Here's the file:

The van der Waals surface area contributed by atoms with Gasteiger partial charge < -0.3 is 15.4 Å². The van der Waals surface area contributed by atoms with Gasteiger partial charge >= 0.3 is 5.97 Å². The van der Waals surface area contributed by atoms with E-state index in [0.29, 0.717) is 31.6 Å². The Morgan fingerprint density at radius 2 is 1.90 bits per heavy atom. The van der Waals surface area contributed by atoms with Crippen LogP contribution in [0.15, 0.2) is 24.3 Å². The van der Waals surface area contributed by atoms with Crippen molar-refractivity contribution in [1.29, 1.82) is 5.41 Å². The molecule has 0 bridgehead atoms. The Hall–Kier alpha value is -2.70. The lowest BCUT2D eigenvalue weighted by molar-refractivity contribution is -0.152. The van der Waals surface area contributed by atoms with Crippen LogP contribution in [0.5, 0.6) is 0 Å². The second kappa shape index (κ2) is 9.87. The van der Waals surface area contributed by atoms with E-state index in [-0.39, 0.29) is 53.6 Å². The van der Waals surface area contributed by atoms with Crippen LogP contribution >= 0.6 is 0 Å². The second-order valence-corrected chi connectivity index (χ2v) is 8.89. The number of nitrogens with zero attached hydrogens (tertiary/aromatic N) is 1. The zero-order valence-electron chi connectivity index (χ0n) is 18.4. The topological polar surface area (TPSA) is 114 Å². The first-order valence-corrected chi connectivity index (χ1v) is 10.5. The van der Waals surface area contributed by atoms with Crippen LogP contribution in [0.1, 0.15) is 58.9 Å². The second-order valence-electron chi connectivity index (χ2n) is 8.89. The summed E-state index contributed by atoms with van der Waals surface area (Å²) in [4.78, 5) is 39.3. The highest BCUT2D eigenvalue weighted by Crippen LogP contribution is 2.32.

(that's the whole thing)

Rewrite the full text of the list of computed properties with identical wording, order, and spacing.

The van der Waals surface area contributed by atoms with Gasteiger partial charge < -0.3 is 15.4 Å². The van der Waals surface area contributed by atoms with Gasteiger partial charge >= 0.3 is 5.97 Å². The van der Waals surface area contributed by atoms with E-state index in [0.29, 0.717) is 31.6 Å². The Morgan fingerprint density at radius 2 is 1.90 bits per heavy atom. The van der Waals surface area contributed by atoms with Crippen LogP contribution in [0.15, 0.2) is 24.3 Å². The van der Waals surface area contributed by atoms with Crippen molar-refractivity contribution in [1.29, 1.82) is 5.41 Å². The molecule has 0 bridgehead atoms. The Hall–Kier alpha value is -2.70. The lowest BCUT2D eigenvalue weighted by molar-refractivity contribution is -0.152. The van der Waals surface area contributed by atoms with Crippen LogP contribution in [0.5, 0.6) is 0 Å². The second kappa shape index (κ2) is 9.87. The van der Waals surface area contributed by atoms with E-state index in [-0.39, 0.29) is 53.6 Å². The van der Waals surface area contributed by atoms with Crippen LogP contribution >= 0.6 is 0 Å². The second-order valence-corrected chi connectivity index (χ2v) is 8.89. The number of nitrogens with zero attached hydrogens (tertiary/aromatic N) is 1. The zero-order valence-electron chi connectivity index (χ0n) is 18.4. The topological polar surface area (TPSA) is 114 Å². The first-order valence-corrected chi connectivity index (χ1v) is 10.5. The van der Waals surface area contributed by atoms with Crippen LogP contribution in [0.1, 0.15) is 58.9 Å². The second-order valence-electron chi connectivity index (χ2n) is 8.89. The summed E-state index contributed by atoms with van der Waals surface area (Å²) in [4.78, 5) is 39.3. The highest BCUT2D eigenvalue weighted by Crippen LogP contribution is 2.32.